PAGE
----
Part of the problem stems from the show’s many characters and subplots. We haven’t seen anything of Greed, Ling’s people, Envy, Bradley, or Gluttony all season, with the action all happening up north, so reintroducing all of them very suddenly is bound to be a bit uneven. But with Envy in particular, the show offers nothing in the way of setup or motivation, which makes his appearance here almost comical. We don’t know what Envy has been doing this whole time, and while I think there may have been a moment in the last season when Envy gave Kimbley his orders while disguised as a soldier, there’s nothing to suggest that Envy is helping him track down Scar and Marcoh. Likewise, what is the motivation for the protagonists to set up a trap to kill or capture Envy? They don’t need his Philosopher’s Stone, he doesn’t have any useful information, they aren’t trying to stop him from doing anything (mainly because they presumably don’t know what he’s been doing either), and none of them have any particular beef with him that might warrant such a reckless attack. Aside from wanting to take him down because he’s a bad guy, the only one with a personal beef against Envy is Marcoh, whose researchers were killed by the homunculi in order to turn them into Philosopher’s Stones — except that Marcoh doesn’t learn that until the middle of the battle, which dulls its impact so much that the show might as well never mention it in the first place.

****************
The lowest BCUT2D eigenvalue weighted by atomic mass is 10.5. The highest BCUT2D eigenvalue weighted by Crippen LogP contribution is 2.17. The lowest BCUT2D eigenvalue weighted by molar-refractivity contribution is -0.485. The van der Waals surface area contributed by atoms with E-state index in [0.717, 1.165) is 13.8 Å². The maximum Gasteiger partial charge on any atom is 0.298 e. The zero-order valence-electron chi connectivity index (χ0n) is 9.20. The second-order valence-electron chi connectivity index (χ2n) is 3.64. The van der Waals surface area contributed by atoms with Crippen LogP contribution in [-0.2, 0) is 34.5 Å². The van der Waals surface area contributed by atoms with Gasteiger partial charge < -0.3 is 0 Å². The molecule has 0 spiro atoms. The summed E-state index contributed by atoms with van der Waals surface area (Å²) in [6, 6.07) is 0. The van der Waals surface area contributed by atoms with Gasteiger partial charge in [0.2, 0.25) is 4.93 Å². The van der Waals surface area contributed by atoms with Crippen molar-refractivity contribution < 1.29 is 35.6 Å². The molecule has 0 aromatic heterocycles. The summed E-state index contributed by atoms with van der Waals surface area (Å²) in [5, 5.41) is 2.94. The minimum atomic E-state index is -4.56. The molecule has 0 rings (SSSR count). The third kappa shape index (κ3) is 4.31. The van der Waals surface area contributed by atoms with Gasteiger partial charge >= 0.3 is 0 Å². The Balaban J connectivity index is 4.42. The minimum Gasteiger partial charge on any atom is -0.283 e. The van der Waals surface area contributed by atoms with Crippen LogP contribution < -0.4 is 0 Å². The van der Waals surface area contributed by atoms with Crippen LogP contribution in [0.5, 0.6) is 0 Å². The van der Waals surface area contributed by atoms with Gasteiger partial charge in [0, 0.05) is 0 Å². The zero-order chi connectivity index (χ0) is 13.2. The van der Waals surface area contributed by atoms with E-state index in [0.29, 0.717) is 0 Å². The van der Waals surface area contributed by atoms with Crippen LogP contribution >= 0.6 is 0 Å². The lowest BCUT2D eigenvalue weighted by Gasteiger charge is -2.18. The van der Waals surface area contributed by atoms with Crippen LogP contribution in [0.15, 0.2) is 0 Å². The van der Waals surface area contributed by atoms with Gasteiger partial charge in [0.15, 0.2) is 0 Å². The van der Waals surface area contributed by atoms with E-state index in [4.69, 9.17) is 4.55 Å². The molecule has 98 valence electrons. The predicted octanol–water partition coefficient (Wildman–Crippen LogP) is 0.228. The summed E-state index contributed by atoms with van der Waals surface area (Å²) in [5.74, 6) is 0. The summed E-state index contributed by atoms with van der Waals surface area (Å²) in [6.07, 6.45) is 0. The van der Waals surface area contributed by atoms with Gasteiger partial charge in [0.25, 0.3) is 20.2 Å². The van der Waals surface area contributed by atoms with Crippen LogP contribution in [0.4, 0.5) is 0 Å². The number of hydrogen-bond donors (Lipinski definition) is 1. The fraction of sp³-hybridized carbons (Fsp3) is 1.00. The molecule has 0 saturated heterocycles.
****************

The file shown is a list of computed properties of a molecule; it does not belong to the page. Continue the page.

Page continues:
If you’re thinking at this point that maybe we missed a scene, well, yes, we did. A few episodes ago, the show started tacking on end-credits scenes, and I resent it deeply for it. End-credits scenes are there to provide jokes, hints, or Easter eggs, and I certainly don’t mind a creative project finding a way to encourage viewers to read the credits (provided you’re not in a place where watching through the whole thing is an inconvenience to, for instance, theatre ushers, Marvel). But you should never put essential plot points in the end credits, because not only are most people going to miss it, the placement implies a complete disconnect from the rest of the story. You’re isolating that information either way, which means if it is essential, its position relative to the plot points its essential to is completely confused.